We met our boat Captains Jitka Hanakova, Ron Benson and first mate Lubo Valuch in Manistique Michigan and headed out to the wreck. Erik Foreman, Curt McNamee, Tom Kean and I would be the first team in. Captain Jitka and Ron would be our surface support and safety divers for today’s dive. The mooring line is attached to the port side superstructure behind the bridge and right before the loading crane. We stop to check the mooring line’s integrity before we start out to our targets. The first stop is the ship’s bell and spotlight. This wreck is now encrusted with zebra muscles. When diving it, keep this in mind, as visibility for your pictures or video can be quickly destroyed by a poorly placed fin kick. The ship’s bell was removed in 2007 by divers, and replaced by an honorary bell with the names of the 33 sailors who were lost that day. The new bell has no zebra mussels on it, and looks a bit out of place. On top of the bridge, along with the bell, you will see a huge spotlight and a radio communication antenna. On each side of the bridge roof section is a wooden plaque with the ship’s name on it. The names used to be legible, but are now completely obscured by zebra muscles. Under the name you can still make out the words, “pilot house”.
Since we are at an average depth of 340 FFW and my decompression obligation is exponentially rising, I quickly make my way back to the ship’s loading crane. The crane and its rigging are still in place as if waiting to work on the next load. If you swim under the walkway, you will see two huge spotlights with their lenses still in place on each side of the structure. Be careful when moving around this section, as there are a lot of loose cables and lines waiting to grab the unsuspecting diver.

Our time on this dive is rapidly expiring, so Erik and I hit high gear on our scooters to get a quick glimpse of the bow. It is amazing to me how these huge ships can have such a narrow, pointy bow. I get a shot of Erik at the bow and it looks as though he is in a large row boat, not a 639 foot freighter! Erik and I head back to the upline with over three hours of decompression ahead of us. As I pass over the front superstructure, I can’t help but notice all the portholes and wonder how nice they would look in my front room. Of course there is no time for such vandalism (and it is not allowed, either).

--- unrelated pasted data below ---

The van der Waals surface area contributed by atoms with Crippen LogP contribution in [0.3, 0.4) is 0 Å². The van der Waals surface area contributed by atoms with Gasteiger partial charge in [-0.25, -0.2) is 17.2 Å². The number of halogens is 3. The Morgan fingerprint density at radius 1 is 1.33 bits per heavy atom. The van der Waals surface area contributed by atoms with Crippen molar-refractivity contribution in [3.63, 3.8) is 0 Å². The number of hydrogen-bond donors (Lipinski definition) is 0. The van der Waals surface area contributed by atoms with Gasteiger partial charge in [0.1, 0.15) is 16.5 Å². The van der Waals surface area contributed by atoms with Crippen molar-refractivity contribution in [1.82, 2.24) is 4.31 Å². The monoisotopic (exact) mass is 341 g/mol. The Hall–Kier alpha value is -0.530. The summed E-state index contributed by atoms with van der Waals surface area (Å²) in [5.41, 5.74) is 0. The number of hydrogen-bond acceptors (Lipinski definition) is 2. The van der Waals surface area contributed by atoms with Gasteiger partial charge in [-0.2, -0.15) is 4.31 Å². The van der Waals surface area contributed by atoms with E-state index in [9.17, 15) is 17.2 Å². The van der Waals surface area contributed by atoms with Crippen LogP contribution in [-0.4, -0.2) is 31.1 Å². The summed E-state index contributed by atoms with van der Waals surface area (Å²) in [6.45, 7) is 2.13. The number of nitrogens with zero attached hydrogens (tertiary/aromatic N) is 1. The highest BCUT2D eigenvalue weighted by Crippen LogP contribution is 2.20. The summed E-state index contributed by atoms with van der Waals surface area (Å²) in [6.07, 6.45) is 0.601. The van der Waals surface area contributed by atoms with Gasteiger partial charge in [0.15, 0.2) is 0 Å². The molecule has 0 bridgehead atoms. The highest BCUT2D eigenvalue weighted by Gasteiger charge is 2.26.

We were relatively lucky on this trip as the waters were mostly calm and we were only blown out one day. The next day we dived the stern. The mooring line had sunk over the winter, so we had to grapple the wreck, or what we thought was the wreck. We descended down the line to a barren lake floor. Determined not to be beaten, we started a search for the wreck in 380 FFW. It was an amazing sight, after our 10 minute search, to see the huge propeller and rudder towering over us. I must say the coolest effect was the shadow that the ship threw as we approached it. The stern section of the ship is suspended about 10 feet above the bottom. We would use this discovery on our next dive to prove or disprove the theory that she broke up on the surface and sank.

Above 3: A shot of Captain Jitka looking into the wheel house.
The telegraph can be seen to her right.
Above 2: Curt is dwarfed by the Carl Bradley’s massive propeller blades.
Above 1: Captain’s Jitka and Ron swim along the port side of the main deck right. The red paint and red port lantern can be still seen under all the zebra muscles.
Below: Erik posses at the bow. Even though the ship is over 639 feet in length the narrow shape of her bow in this picture make it look like a small boat!
After a quick look at the rudder and massive propeller, we moved up the stern to explore the superstructure. “Carl Bradley”, and her registered port of New York, can still be seen on the stern. There is an absolutely stunning double wheel rear steerage station on the stern. Further forward of the wheel are the engine room vents and the rear ship’s mast. I would have loved to get a chance to go into the engine room, but as we wasted over 10 minutes at 380 FFW trying to find the wreck, we needed to get back to the upline fast. Erik and Tom took off on their scooters, and Curt and I were left to swim. The irony here is that we did not hook the wreck, but we hooked the rear mooring line that had sunk. So now we were swimming and pulling along this line in a horizontal fashion for around 300 feet! After we intersected our grapple, hooked on the sunken mooring line, and released the securing carabiner, we started our 4 hour ascent.